This paper provides an empirical account of the dynamic payoff to work and how it is affected by taxes and transfers. In doing so, we bring the insights from the literature on dynamic labour supply to the issue of estimating the financial payoff to work, which has previously focused solely on the current period return. We do this by developing two new summary statistics – one that measures the dynamic payoff to work and the other that measures the impact of personal taxes and transfers on the dynamic payoff to work – and implement these using simulated data from a sophisticated dynamic model of education and labour supply. At the median, we find that the dynamic payoff to work is almost 30 per cent stronger than a static measure would imply, a very substantial difference. Allowing for behavioural responses undoes much of the impression of stronger incentives for low-educated women but has little impact for high-educated women, further widening the difference in incentives between these groups. In contrast, a dynamic perspective makes relatively little difference to impact of personal taxes and transfers on the payoff to work.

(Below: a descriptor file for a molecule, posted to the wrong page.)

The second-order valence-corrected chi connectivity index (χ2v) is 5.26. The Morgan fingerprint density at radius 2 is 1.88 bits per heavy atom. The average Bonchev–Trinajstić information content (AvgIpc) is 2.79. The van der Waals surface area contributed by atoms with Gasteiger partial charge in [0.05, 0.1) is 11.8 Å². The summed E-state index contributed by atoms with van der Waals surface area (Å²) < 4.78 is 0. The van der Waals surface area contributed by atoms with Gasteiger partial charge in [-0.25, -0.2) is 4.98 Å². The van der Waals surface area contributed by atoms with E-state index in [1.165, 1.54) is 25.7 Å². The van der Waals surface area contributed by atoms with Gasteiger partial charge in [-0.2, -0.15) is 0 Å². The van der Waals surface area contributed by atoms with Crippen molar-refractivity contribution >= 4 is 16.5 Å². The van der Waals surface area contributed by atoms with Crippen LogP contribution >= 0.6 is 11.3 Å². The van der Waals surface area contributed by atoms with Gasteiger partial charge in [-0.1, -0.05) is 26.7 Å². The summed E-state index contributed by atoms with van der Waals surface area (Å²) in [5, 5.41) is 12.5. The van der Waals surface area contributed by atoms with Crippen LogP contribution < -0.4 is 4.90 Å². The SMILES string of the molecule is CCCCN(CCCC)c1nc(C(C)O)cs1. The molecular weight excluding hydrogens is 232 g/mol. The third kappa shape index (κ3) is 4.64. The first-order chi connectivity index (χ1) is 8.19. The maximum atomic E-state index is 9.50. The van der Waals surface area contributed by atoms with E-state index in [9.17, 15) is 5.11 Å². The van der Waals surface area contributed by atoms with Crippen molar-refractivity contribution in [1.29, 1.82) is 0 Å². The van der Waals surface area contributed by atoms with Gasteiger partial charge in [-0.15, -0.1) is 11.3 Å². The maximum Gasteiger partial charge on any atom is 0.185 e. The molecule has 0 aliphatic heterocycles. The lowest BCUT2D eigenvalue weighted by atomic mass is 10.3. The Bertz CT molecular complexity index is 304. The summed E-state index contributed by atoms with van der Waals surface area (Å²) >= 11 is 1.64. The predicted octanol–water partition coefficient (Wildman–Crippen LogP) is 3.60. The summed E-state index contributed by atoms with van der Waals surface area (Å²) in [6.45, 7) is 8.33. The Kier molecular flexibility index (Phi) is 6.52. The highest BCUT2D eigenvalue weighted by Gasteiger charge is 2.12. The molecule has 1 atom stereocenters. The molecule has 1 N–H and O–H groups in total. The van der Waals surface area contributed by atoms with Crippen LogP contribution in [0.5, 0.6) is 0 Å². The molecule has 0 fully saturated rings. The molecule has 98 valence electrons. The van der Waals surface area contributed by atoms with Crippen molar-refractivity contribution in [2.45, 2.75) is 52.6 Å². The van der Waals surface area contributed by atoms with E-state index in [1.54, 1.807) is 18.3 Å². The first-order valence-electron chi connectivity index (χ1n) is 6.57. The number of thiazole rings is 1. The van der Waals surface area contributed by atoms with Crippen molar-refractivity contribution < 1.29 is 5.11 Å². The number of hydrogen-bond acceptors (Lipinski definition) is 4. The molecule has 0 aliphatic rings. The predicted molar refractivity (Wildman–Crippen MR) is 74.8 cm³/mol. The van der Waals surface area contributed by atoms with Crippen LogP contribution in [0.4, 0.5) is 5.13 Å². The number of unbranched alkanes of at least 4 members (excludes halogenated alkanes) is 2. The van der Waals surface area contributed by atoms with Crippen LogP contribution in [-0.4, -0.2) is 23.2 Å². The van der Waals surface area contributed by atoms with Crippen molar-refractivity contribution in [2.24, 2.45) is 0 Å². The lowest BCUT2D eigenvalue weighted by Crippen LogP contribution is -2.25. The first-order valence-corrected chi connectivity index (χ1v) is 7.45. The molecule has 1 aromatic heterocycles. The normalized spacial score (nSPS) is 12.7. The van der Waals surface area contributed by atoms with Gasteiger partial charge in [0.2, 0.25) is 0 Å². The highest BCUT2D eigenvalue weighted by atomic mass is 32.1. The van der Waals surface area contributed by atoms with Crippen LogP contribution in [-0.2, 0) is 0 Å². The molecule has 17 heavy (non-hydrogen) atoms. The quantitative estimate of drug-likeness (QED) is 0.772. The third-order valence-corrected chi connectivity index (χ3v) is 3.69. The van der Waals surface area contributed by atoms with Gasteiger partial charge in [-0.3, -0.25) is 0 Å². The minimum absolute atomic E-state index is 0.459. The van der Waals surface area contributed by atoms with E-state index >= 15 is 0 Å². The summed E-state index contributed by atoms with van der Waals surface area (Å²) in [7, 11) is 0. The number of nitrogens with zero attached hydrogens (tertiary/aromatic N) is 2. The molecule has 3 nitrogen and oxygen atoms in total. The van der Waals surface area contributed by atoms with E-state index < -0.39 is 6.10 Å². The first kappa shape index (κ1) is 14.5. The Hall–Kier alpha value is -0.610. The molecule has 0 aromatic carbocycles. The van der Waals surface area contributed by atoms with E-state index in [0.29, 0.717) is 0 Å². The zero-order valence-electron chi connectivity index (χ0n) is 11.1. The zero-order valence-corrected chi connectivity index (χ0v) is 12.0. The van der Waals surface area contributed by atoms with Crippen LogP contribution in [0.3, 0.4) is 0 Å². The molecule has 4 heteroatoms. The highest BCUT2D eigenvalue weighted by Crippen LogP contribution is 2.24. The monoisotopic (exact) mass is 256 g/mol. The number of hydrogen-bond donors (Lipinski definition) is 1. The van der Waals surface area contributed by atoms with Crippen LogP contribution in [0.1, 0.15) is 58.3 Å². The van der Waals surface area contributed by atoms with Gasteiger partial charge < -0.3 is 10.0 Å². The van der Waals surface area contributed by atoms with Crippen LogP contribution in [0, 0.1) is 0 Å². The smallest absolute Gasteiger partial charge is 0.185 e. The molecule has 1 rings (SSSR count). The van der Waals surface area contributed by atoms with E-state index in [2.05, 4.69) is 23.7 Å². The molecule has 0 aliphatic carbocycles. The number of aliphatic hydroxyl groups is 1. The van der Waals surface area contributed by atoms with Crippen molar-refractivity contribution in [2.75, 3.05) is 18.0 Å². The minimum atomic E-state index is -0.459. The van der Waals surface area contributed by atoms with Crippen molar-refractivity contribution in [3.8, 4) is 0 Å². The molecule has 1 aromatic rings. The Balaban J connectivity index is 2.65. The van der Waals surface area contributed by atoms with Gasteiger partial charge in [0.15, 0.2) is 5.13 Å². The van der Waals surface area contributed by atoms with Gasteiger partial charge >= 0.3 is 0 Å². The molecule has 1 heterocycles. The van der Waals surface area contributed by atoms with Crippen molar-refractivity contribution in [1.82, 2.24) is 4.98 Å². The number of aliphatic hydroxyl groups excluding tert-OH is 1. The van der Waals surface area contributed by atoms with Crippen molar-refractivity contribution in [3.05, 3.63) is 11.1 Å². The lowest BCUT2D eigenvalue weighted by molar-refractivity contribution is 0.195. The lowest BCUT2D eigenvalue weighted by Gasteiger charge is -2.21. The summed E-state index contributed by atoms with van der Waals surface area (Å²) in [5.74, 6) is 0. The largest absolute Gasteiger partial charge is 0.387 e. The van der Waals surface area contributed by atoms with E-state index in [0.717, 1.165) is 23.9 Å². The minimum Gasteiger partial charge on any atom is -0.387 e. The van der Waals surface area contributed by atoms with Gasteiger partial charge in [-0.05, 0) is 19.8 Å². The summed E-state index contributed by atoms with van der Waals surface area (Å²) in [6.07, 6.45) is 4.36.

This page was updated 07/08/2019.